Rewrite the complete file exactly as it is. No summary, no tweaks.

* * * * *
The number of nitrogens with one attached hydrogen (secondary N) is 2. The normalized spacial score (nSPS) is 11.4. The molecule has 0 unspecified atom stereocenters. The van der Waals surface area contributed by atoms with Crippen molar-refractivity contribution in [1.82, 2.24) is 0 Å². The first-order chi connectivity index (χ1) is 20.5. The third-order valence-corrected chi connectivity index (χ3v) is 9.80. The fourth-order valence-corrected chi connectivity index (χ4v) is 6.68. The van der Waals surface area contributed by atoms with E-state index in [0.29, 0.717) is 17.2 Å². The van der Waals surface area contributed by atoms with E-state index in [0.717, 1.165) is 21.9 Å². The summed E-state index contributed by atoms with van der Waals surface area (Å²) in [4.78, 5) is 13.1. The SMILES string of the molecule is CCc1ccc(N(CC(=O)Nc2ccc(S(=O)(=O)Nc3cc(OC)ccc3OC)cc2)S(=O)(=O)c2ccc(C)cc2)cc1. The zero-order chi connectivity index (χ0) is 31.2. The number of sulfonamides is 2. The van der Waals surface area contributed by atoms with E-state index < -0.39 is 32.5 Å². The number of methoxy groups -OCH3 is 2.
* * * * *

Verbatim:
The number of nitrogens with one attached hydrogen (secondary N) is 2. The normalized spacial score (nSPS) is 11.4. The molecule has 0 unspecified atom stereocenters. The van der Waals surface area contributed by atoms with Crippen molar-refractivity contribution in [1.82, 2.24) is 0 Å². The first-order chi connectivity index (χ1) is 20.5. The third-order valence-corrected chi connectivity index (χ3v) is 9.80. The fourth-order valence-corrected chi connectivity index (χ4v) is 6.68. The van der Waals surface area contributed by atoms with E-state index in [0.29, 0.717) is 17.2 Å². The van der Waals surface area contributed by atoms with E-state index in [0.717, 1.165) is 21.9 Å². The summed E-state index contributed by atoms with van der Waals surface area (Å²) in [4.78, 5) is 13.1. The SMILES string of the molecule is CCc1ccc(N(CC(=O)Nc2ccc(S(=O)(=O)Nc3cc(OC)ccc3OC)cc2)S(=O)(=O)c2ccc(C)cc2)cc1. The zero-order chi connectivity index (χ0) is 31.2. The number of sulfonamides is 2. The van der Waals surface area contributed by atoms with E-state index < -0.39 is 32.5 Å². The number of methoxy groups -OCH3 is 2.